Married women are now accounting for nearly half of all households' earnings, as the recession has cost more men their jobs.
Wives' incomes account for 47 percent of household earnings, rising from 38 percent in 1988. Meanwhile, husbands' contributions dropped to 53 percent from 62 percent, according to a report from the Carsey Institute at the University of New Hampshire.
The study's author, Kristin Smith, used census data to compare the earnings of married women and married men, including unemployed people, reports The Boston Globe
Traditionally, women's contributions to their family incomes rise during recessions, as men lose jobs and women become primary breadwinners. Even after the husbands return to work, the wives' earnings stay as a higher percentage while families try to recover from their financial losses.
“Anybody who’s getting ahead, it’s because they’re working more, and in most of the households that’s women,” said Jesus Gerena, director of the Family Independence Initiative in Boston.
Women who have gone to college play an even larger role in homes where men do not have a college degree. Job losses during the recession hit men with lower levels of education the worst, and their wives started becoming the breadwinners, the Carsey study said.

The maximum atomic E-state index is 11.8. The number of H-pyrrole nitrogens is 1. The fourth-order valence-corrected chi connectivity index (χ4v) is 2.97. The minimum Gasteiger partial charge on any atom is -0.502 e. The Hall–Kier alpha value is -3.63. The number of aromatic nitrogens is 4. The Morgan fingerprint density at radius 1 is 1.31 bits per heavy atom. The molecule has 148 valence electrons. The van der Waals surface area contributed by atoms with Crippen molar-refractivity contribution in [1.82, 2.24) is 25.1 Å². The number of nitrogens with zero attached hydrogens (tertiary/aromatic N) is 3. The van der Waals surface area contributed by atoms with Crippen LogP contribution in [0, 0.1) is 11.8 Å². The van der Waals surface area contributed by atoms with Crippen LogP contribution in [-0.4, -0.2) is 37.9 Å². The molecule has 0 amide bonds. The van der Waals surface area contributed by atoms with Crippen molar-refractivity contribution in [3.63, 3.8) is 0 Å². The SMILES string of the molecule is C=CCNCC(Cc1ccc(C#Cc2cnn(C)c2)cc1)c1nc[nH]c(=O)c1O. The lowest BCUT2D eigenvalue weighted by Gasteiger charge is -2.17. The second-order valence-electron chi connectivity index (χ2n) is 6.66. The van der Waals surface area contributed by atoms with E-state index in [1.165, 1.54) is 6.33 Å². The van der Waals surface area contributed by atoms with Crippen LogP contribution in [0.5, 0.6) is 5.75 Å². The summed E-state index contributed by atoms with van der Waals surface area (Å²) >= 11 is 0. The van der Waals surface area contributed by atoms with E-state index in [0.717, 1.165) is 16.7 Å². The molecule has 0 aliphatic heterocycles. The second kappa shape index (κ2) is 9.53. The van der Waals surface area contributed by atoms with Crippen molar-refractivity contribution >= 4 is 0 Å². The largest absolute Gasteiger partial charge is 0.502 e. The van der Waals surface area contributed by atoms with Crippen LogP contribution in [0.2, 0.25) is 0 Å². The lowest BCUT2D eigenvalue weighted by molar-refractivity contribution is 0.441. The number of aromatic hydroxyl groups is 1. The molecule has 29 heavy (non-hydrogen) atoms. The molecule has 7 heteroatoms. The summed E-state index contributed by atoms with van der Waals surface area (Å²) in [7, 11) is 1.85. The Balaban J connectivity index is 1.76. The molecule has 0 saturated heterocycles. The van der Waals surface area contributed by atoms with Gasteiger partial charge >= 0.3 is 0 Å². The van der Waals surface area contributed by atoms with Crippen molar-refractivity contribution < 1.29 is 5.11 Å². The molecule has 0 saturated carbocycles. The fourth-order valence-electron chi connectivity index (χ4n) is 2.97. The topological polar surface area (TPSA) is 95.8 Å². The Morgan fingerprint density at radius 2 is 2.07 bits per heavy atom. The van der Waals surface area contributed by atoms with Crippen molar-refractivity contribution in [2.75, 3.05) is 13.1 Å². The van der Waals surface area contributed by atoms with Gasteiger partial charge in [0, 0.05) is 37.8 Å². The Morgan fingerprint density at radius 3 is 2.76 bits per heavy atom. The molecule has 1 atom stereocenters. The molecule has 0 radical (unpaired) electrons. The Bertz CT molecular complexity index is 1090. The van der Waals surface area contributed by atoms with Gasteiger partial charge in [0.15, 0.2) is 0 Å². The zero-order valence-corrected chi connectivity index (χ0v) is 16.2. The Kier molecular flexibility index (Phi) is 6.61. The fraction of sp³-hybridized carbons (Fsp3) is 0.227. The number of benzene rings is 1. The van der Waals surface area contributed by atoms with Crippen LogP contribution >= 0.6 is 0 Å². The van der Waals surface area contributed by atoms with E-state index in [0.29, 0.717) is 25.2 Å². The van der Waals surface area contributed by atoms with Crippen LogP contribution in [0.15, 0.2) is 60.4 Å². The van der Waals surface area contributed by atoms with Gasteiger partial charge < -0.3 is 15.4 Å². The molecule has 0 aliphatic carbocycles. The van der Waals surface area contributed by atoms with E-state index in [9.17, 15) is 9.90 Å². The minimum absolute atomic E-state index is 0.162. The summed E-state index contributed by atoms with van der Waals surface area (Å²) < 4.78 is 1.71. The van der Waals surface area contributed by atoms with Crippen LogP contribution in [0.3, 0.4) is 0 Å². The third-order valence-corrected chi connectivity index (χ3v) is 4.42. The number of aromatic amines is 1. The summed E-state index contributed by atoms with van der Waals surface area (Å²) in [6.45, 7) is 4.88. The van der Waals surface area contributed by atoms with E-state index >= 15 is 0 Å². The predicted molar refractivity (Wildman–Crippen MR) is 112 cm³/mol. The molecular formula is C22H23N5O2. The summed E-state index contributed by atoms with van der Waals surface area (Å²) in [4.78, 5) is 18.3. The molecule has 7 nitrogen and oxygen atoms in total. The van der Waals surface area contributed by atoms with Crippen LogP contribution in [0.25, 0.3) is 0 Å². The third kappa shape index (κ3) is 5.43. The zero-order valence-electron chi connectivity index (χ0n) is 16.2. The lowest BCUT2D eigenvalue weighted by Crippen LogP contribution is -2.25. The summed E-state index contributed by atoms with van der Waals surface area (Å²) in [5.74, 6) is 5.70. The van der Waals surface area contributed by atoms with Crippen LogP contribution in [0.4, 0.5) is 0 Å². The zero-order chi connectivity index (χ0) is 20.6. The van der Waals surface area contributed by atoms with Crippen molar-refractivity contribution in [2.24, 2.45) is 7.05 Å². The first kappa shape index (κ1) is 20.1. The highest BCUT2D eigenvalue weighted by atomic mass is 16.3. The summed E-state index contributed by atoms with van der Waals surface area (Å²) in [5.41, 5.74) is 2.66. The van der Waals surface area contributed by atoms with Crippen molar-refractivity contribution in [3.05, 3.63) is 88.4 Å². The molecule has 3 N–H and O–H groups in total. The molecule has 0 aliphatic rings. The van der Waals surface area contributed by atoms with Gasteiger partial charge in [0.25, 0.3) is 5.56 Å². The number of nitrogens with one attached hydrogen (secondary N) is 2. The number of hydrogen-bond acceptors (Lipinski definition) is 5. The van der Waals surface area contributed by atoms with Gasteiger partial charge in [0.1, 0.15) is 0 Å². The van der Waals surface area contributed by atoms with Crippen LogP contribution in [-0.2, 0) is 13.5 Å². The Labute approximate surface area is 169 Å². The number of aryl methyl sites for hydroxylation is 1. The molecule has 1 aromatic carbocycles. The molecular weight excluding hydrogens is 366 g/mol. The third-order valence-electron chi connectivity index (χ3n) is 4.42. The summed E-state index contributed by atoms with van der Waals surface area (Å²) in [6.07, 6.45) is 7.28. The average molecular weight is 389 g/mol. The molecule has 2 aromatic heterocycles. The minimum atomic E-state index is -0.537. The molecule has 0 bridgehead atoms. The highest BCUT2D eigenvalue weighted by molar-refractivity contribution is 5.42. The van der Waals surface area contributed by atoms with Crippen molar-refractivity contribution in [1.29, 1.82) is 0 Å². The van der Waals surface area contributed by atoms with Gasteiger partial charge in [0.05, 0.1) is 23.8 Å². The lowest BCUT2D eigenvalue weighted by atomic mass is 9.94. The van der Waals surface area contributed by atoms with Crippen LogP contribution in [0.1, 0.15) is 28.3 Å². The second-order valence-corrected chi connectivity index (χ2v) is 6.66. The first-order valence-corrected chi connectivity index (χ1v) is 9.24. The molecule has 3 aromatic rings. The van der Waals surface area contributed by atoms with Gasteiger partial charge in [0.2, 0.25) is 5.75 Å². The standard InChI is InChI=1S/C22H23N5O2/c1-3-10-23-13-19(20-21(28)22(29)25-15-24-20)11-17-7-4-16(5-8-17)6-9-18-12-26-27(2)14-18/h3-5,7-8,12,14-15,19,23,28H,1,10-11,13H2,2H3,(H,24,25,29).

But even though women are now contributing more money to family budgets, and their salaries and education have continued to grow, there is still a wage gap between the sexes. Nationally, women on average still earn 77 cents for every dollar a man earns.
The wage gap gets even wider as women progress in their careers, due to fewer rules about equal pay among executives, said Victoria Budson, executive director of the Women and Public Policy Program at Harvard University’s Kennedy School.
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